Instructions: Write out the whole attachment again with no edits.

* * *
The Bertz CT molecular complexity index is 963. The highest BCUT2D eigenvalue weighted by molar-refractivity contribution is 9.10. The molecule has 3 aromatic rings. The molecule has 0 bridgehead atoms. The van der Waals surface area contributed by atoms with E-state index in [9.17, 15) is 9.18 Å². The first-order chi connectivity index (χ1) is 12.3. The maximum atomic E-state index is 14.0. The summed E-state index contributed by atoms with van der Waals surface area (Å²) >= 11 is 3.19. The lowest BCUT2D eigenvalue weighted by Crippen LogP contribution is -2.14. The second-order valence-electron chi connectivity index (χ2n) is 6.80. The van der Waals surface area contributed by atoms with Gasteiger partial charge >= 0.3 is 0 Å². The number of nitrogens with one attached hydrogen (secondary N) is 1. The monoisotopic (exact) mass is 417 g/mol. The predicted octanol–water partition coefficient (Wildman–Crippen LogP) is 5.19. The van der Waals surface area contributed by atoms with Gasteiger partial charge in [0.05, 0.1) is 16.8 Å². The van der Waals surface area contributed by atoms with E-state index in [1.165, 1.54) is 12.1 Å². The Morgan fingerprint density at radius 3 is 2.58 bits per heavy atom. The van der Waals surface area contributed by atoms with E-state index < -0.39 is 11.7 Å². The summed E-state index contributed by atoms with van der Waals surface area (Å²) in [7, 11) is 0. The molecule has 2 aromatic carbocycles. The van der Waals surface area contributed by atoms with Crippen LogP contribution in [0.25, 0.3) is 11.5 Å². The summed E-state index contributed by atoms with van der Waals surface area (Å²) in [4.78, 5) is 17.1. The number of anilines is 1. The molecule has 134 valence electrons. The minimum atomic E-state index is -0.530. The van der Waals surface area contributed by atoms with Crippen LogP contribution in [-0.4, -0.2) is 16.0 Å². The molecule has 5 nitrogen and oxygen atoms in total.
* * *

The Bertz CT molecular complexity index is 963. The highest BCUT2D eigenvalue weighted by molar-refractivity contribution is 9.10. The molecule has 3 aromatic rings. The molecule has 0 bridgehead atoms. The van der Waals surface area contributed by atoms with E-state index in [9.17, 15) is 9.18 Å². The first-order chi connectivity index (χ1) is 12.3. The maximum atomic E-state index is 14.0. The summed E-state index contributed by atoms with van der Waals surface area (Å²) >= 11 is 3.19. The lowest BCUT2D eigenvalue weighted by Crippen LogP contribution is -2.14. The second-order valence-electron chi connectivity index (χ2n) is 6.80. The van der Waals surface area contributed by atoms with Gasteiger partial charge >= 0.3 is 0 Å². The number of nitrogens with one attached hydrogen (secondary N) is 1. The monoisotopic (exact) mass is 417 g/mol. The predicted octanol–water partition coefficient (Wildman–Crippen LogP) is 5.19. The van der Waals surface area contributed by atoms with Gasteiger partial charge in [0.05, 0.1) is 16.8 Å². The van der Waals surface area contributed by atoms with E-state index in [1.165, 1.54) is 12.1 Å². The Morgan fingerprint density at radius 3 is 2.58 bits per heavy atom. The van der Waals surface area contributed by atoms with E-state index < -0.39 is 11.7 Å². The summed E-state index contributed by atoms with van der Waals surface area (Å²) in [7, 11) is 0. The molecule has 2 aromatic carbocycles. The van der Waals surface area contributed by atoms with Crippen LogP contribution in [0.25, 0.3) is 11.5 Å². The summed E-state index contributed by atoms with van der Waals surface area (Å²) in [4.78, 5) is 17.1. The number of anilines is 1. The molecule has 134 valence electrons. The minimum atomic E-state index is -0.530. The van der Waals surface area contributed by atoms with Crippen LogP contribution in [-0.4, -0.2) is 16.0 Å². The molecule has 5 nitrogen and oxygen atoms in total.